What to Watch: Balfour Beatty soars, Sports Direct woes, German GDP dip and UK inflation figures

Tom Belger
Finance and policy reporter
Balfour Beatty shares have soared. Photo: Darren Staples/Reuters

Here are the top business, market, and economic stories you should be watching today in the UK, Europe, and abroad:

Balfour Beatty soars as it looks outside Brexit Britain

Balfour Beatty (BBY.L) shares were up 10% at around 9am on Wednesday in London, with the biggest rise on the FTSE 250 (^FTMC) as it saw its pre-tax profits soar in the first half of the year.

The infrastructure giant’s profits were 26% higher at £63m in the six months to June, boosted by expansion abroad as it looks outside Britain amid a construction slowdown since the 2016 referendum.

“Today, the group’s geographic and operational diversity underpins our risk management, with over 50% of our business and investments portfolio assets outside the UK,” said Leo Quinn, its chief executive.

Unexpected rise in UK inflation

The Bank of England is set to come under pressure to control price growth after inflation in July came in at 2.1%, significantly above analyst expectations.

The figure, released by the Office for National Statistics (ONS) on Wednesday, follows bumper wage growth data earlier this week.

Analysts had predicted that inflation would fall to 1.9%, or slightly below the Bank of England’s 2% target.

Germany economy shrinks

Recession fears are growing in Germany as its GDP shrank by 0.1% in the second quarter, according to data released on Wednesday by its Federal Office of Statistics.

The contraction, in line with analyst predictions, indicated that the US-China trade conflict and a weakening global economy have started to take their toll on the export-reliant country, with trade and the construction sector a particular drag on growth.

On the year, the economy still grew by 0.4%, Yahoo Finance UK’s Germany correspondent Jill Petzinger reports.

“Today’s GDP report definitely marks the end of a golden decade for the German economy,” said ING Germany’s chief economist Carsten Brzeski in a note.

Grant Thornton quits as Sports Direct auditor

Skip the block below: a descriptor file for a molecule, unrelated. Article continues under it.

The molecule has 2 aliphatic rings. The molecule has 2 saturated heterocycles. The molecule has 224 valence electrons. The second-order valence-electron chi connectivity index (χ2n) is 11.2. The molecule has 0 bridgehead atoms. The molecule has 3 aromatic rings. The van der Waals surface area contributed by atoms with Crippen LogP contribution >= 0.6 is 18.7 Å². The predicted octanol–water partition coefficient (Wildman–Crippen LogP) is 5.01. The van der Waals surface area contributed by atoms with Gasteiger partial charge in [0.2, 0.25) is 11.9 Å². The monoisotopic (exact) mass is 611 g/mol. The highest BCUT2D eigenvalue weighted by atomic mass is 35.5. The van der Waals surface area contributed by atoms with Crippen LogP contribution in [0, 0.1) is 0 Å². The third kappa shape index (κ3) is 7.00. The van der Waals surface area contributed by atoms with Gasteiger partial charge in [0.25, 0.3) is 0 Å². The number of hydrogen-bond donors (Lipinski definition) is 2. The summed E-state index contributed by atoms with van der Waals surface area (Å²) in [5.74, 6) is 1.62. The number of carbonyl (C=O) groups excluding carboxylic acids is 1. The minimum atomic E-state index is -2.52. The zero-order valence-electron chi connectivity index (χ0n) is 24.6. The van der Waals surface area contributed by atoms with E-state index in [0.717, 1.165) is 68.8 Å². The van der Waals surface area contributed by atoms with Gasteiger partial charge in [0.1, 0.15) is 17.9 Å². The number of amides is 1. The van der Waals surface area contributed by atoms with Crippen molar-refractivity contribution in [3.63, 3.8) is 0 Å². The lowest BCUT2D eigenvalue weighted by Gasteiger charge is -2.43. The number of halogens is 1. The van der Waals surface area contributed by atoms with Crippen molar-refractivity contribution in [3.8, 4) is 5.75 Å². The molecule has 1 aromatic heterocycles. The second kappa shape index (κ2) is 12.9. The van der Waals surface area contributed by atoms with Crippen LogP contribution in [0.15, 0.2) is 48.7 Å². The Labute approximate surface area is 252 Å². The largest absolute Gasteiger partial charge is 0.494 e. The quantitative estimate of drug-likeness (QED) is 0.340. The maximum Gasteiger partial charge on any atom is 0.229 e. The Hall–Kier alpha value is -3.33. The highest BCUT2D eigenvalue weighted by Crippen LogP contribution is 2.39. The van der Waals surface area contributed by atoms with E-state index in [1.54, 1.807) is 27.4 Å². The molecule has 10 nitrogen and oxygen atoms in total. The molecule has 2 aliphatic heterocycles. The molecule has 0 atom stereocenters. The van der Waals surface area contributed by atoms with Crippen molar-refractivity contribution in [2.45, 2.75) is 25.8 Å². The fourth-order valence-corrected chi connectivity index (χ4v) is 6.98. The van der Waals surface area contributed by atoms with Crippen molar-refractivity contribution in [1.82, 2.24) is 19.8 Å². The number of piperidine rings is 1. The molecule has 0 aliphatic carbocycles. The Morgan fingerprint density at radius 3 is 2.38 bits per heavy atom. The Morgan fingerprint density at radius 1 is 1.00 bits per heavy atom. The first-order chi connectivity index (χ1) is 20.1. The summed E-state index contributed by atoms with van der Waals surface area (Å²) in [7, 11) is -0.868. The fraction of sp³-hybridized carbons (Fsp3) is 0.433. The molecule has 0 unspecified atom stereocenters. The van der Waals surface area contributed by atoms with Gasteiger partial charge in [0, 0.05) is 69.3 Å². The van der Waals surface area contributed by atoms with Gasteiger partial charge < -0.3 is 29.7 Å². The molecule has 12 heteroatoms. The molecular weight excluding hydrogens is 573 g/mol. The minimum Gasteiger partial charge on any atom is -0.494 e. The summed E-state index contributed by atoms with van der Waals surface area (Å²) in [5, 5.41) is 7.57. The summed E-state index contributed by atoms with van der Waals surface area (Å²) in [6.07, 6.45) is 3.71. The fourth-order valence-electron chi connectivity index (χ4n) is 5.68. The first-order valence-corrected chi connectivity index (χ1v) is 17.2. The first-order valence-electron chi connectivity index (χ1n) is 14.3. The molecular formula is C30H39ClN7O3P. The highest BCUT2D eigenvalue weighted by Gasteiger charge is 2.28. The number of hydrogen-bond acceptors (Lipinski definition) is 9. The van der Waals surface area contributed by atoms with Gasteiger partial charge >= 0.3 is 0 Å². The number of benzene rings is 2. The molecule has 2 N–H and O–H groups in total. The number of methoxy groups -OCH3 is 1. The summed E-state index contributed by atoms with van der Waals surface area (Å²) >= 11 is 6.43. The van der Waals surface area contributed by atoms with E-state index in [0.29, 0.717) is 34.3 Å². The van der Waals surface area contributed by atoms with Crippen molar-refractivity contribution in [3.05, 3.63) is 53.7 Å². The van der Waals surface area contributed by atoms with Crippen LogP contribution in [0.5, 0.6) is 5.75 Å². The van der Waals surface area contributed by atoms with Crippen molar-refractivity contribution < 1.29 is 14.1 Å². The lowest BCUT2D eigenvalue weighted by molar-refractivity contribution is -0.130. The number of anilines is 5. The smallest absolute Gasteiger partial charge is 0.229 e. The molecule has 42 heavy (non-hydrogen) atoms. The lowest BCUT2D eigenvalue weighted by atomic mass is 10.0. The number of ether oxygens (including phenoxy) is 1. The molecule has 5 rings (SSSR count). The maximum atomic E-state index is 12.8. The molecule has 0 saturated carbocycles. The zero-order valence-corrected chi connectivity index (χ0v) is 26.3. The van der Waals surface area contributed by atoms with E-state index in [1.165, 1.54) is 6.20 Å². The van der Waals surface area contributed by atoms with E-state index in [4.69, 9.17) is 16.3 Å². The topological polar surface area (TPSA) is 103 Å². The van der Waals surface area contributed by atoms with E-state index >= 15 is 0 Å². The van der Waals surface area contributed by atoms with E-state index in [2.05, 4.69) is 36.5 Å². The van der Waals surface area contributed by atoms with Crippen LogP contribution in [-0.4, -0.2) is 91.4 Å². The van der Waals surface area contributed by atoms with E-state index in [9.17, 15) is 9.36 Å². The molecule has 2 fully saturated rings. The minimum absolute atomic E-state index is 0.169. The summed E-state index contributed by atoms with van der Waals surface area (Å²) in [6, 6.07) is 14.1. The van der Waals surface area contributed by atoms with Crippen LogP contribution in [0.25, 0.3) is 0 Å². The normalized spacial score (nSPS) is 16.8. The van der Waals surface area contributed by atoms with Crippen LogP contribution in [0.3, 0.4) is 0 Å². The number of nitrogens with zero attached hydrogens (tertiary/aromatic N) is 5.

A branch of Sports Direct on Oxford Street, central London. Photo: PA

Grant Thornton is severing ties with Sports Direct (SPD.L) after more than a decade as the company’s auditors.

Grant Thornton’s resignation comes after several delays to the publication of Sports Direct’s results in July, a highly unusual move that stunned many analysts and investors.

The auditing industry has faced heavy criticism in recent years after a series of corporate scandals that auditors failed to flag ahead of time, such as the collapse of BHS, Patisserie Valerie, and Carillion.

Admiral boss says results ‘a bit dull’

The chief executive of Admiral (ADM.L) said the company’s latest results were “a bit dull” as it reported a 4% rise in pre-tax profits to £218m.

But its shares were buoyed by the news, up 4.1% in the biggest rise on the FTSE 100 (^FTSE) index.

David Stevens said: “If it’s a can’t-put-down, read-in-one-go page-turner that you’re after, then I’m afraid our half-year results don’t fit the bill. Frankly, they are a bit dull.

But he said “modest” profit growth was “more exciting” given a £33m charge because of reforms to personal injury claim payouts.

Norwegian Air pulls out of Ireland

Norwegian Air (NAS.OL) shares sank 2.5% in early trading in Oslo after it confirmed that it will discontinue transatlantic flights from Ireland from September.

It is the latest sign of difficulties for Europe’s third-largest budget airline, Yahoo Finance UK’s Edmund Heaphy reports.

The move follows weaker-than-expected revenue growth for the airline in July, and after it announced in 2018 that it was planning to slow its rapid growth and trim costs in order to save cash and curb operational losses.

European markets lower

Several European indices were trading lower on Wednesday, with contracting German GDP weighing on investor sentiment after a boost on Tuesday when the US delayed fresh tariffs against China.

The Euronext 100 (^N100 ) was 0.2% lower, while France’s CAC 40 (^FCHI) and Germany’s DAX (^GDAXI) were both 0.3% lower at around 9.30am in London. But Britain’s FTSE 100 (^FTSE) index was flat.

Overnight in Asia Japan’s Nikkei (^N225) was up 1%, China’s Shanghai Composite index (000001.SS) up 0.4%, and the Hong Kong Hang Seng (^HSI) was up 0.1%.

What to expect in the US

US stocks look set for a lower open on Monday. S&P500 futures (ES=F), Dow Jones futures (YM=F) and Nasdaq futures (NQ=F) were all down 0.2%.